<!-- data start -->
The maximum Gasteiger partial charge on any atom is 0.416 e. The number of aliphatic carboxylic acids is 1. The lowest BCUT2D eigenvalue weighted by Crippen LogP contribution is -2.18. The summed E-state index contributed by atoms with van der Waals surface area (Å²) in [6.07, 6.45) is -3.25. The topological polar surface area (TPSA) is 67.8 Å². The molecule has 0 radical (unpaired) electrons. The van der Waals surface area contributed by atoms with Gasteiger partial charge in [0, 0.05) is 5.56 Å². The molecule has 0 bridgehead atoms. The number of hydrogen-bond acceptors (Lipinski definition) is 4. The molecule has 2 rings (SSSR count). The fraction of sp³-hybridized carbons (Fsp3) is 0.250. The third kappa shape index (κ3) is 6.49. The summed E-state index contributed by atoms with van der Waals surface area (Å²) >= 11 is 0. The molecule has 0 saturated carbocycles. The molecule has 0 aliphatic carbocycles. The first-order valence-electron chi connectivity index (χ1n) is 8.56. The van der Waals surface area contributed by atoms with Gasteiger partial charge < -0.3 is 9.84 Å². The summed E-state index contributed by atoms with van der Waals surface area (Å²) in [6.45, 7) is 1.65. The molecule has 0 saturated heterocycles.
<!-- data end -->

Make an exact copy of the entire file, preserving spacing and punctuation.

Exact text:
The maximum Gasteiger partial charge on any atom is 0.416 e. The number of aliphatic carboxylic acids is 1. The lowest BCUT2D eigenvalue weighted by Crippen LogP contribution is -2.18. The summed E-state index contributed by atoms with van der Waals surface area (Å²) in [6.07, 6.45) is -3.25. The topological polar surface area (TPSA) is 67.8 Å². The molecule has 0 radical (unpaired) electrons. The van der Waals surface area contributed by atoms with Gasteiger partial charge in [0, 0.05) is 5.56 Å². The molecule has 0 bridgehead atoms. The number of hydrogen-bond acceptors (Lipinski definition) is 4. The molecule has 2 rings (SSSR count). The fraction of sp³-hybridized carbons (Fsp3) is 0.250. The third kappa shape index (κ3) is 6.49. The summed E-state index contributed by atoms with van der Waals surface area (Å²) >= 11 is 0. The molecule has 0 saturated carbocycles. The molecule has 0 aliphatic carbocycles. The first-order valence-electron chi connectivity index (χ1n) is 8.56. The van der Waals surface area contributed by atoms with Gasteiger partial charge < -0.3 is 9.84 Å². The summed E-state index contributed by atoms with van der Waals surface area (Å²) in [6.45, 7) is 1.65. The molecule has 0 saturated heterocycles.